A study looking at antibodies for West Nile virus in more than 400 horses on the Yucatan Peninsula in Mexico found 52% were positive, but none had ever shown symptoms. In a similar scenario, all the research herd horses at the USDA Laboratory in Ames, Iowa, eventually tested positive for West Nile virus antibodies, but none ever developed the disease. Large numbers of antibody-positive but asymptomatic horses have also been found in other areas of the world where West Nile virus has been a problem, such as France.
Immunity to West Nile following natural exposure is believed to be lifelong in humans, and there have not been any reports of horses developing the disease more than once. Under conditions of high virus activity, a large number of horses can be expected to be exposed. The first year or two this happens, WNV encephalitis (swelling of the brain) case numbers will be high.
However, for every one of the most susceptible horses that develops the disease, at least nine more (or possibly higher) will be infected without obvious symptoms. These horses, as well as those that recovered, will then have a strong natural immunity and case numbers should drop. This is precisely the pattern that has been shown in West Nile virus cases over the last seven years. Maps are available at the U.S. Geological Survey site at http://diseasemaps.usgs.gov.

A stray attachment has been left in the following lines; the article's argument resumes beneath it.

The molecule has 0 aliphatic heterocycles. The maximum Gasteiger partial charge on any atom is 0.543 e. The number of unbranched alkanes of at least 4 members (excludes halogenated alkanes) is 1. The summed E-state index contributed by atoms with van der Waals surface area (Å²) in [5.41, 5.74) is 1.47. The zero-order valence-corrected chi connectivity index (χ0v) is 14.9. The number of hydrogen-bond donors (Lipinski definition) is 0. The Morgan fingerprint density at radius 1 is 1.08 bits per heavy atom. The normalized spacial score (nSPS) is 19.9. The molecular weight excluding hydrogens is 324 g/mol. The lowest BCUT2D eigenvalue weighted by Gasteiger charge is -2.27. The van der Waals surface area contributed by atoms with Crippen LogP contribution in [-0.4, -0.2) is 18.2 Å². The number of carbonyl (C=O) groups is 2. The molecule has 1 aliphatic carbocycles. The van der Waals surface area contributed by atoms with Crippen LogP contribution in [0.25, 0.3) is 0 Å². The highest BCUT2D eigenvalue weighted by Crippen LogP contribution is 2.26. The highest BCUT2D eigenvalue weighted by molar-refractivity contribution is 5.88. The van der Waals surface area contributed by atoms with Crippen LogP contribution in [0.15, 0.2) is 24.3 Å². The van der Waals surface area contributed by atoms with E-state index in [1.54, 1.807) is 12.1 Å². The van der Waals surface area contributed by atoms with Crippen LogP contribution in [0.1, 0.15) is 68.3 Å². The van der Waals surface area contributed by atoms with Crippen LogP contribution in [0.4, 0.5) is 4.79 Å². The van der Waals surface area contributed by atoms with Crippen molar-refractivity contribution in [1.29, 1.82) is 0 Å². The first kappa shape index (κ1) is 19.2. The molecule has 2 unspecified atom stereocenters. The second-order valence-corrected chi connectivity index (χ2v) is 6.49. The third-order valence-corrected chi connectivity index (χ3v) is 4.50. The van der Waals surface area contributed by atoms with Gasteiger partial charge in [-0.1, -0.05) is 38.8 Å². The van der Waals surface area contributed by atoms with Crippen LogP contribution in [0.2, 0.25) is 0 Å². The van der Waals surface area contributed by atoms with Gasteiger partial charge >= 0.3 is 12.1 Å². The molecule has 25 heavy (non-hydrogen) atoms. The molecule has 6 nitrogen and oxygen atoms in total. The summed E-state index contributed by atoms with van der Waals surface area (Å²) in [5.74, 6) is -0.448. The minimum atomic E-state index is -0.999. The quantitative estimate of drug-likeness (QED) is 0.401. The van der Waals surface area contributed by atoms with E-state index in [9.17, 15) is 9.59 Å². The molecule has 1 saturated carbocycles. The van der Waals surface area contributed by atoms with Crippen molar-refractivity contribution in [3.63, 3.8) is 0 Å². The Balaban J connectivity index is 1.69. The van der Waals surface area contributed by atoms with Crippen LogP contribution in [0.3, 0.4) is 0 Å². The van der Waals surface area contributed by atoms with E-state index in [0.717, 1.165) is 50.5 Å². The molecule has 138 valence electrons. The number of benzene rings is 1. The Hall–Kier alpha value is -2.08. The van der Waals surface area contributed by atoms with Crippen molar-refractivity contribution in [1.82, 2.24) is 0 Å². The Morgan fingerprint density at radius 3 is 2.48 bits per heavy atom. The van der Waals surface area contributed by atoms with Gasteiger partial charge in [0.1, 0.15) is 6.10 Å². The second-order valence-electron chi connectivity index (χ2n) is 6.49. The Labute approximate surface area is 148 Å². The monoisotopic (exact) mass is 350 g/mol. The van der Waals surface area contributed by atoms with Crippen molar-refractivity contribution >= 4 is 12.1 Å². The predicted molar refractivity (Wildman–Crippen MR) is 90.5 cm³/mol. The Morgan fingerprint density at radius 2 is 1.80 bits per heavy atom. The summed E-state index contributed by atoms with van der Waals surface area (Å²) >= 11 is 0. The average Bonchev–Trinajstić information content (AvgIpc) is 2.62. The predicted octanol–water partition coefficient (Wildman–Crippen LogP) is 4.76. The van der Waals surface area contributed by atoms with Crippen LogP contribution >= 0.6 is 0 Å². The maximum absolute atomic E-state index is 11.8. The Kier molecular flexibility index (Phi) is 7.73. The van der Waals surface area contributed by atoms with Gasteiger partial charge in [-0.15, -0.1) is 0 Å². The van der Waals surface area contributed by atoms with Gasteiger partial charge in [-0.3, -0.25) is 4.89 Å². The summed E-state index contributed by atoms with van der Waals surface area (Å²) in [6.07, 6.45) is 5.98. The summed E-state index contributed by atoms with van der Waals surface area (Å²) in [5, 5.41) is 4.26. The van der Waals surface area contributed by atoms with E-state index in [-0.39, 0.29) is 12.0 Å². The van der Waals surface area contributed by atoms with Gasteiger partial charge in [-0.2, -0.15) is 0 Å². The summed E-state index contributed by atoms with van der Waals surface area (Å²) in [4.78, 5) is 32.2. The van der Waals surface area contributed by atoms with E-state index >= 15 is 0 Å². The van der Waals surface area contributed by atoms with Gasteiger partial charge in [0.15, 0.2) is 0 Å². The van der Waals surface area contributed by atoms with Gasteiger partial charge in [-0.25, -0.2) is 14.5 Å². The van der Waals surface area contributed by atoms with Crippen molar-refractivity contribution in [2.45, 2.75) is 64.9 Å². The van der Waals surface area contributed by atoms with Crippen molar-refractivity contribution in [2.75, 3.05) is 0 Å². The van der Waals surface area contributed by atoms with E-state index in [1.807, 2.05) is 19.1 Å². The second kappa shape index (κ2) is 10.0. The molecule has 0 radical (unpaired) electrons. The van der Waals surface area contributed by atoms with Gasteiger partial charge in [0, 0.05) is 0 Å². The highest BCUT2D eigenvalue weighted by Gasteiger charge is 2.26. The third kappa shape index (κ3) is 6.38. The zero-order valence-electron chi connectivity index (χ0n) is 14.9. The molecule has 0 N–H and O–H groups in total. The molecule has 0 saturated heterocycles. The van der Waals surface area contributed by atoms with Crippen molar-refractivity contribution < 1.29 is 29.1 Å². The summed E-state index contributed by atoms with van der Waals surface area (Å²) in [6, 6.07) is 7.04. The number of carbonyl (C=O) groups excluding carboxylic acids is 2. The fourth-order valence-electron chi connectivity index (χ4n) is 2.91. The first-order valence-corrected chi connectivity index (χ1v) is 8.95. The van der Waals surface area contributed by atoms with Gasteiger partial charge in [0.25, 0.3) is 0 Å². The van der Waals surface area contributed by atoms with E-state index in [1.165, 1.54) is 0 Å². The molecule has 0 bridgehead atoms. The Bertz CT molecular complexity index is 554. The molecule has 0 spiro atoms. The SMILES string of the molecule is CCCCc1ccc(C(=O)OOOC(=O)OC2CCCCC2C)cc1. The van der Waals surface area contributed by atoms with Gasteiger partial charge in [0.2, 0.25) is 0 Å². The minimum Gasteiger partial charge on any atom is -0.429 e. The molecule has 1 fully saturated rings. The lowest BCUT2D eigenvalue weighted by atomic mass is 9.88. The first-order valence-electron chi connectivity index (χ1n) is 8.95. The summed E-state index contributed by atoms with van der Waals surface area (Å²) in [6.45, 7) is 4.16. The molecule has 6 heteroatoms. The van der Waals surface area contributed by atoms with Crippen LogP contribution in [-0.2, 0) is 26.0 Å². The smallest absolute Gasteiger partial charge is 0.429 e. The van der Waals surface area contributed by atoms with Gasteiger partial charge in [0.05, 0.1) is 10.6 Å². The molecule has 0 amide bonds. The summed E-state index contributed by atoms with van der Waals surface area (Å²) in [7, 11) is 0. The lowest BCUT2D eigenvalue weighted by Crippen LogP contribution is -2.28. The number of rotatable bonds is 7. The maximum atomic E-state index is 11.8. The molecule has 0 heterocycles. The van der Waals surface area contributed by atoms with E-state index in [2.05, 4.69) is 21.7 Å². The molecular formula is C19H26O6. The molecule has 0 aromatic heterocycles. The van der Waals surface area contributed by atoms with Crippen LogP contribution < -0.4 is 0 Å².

Although there are many complicating factors such as weather conditions most favorable to mosquitoes, the existence of “niches” of infection that favor large populations of virus carrying birds and mosquitoes that will feed on both them and mammals, susceptibility of local birds to the virus, insecticide spraying, etc., the general trend has been for cases to peak over one or two years, then drop off sharply despite testing of mosquitoes and birds that shows the virus is still most definitely present. This pattern is seen in both human cases, where there is no vaccine, and equine cases.
WNV Progress Report
• Only one in 10 horses testing positive for WNV antibodies ever show symptoms of disease.
• In extreme challenge studies, modified-live virus vaccines have demonstrated a high degree of efficacy.
• There have been no reports of horses coming down with WNV disease more than once.
• In 2006, fewer than 1,000 veterinary cases of WNV were reported in the United States (although it may be underreported).
• Vaccination is still key, since an estimated 35%-50% of WNV encephalitis cases are fatal.
I’ve been able to see this happening literally in my own backyard. I live in Lancaster County, Pennsylvania. West Nile virus was first detected in my home state in 2001, with three human and four equine cases. In 2002, human cases reached 57, equine 73. The year 2003 was our worst, with 235 cases in people and 540 reported in horses, most of them from my county.
That equine number is way below the actual count. Every vet I talked to in the county stopped sending blood for diagnosis fairly early in the epidemic. They were all on overload and knew what they were dealing with. Cases were occurring both in vaccinated and unvaccinated horses (only the killed vaccine was available at that time).
In 2004, the storm was over. There were only 15 human cases statewide and nine in horses. Lancaster County has continued to test among the highest for virus activity in mosquitoes, but there hasn’t been a single equine case this year, despite the continued presence of a large unvaccinated equine population among the Amish and Mennonites, and only one human case.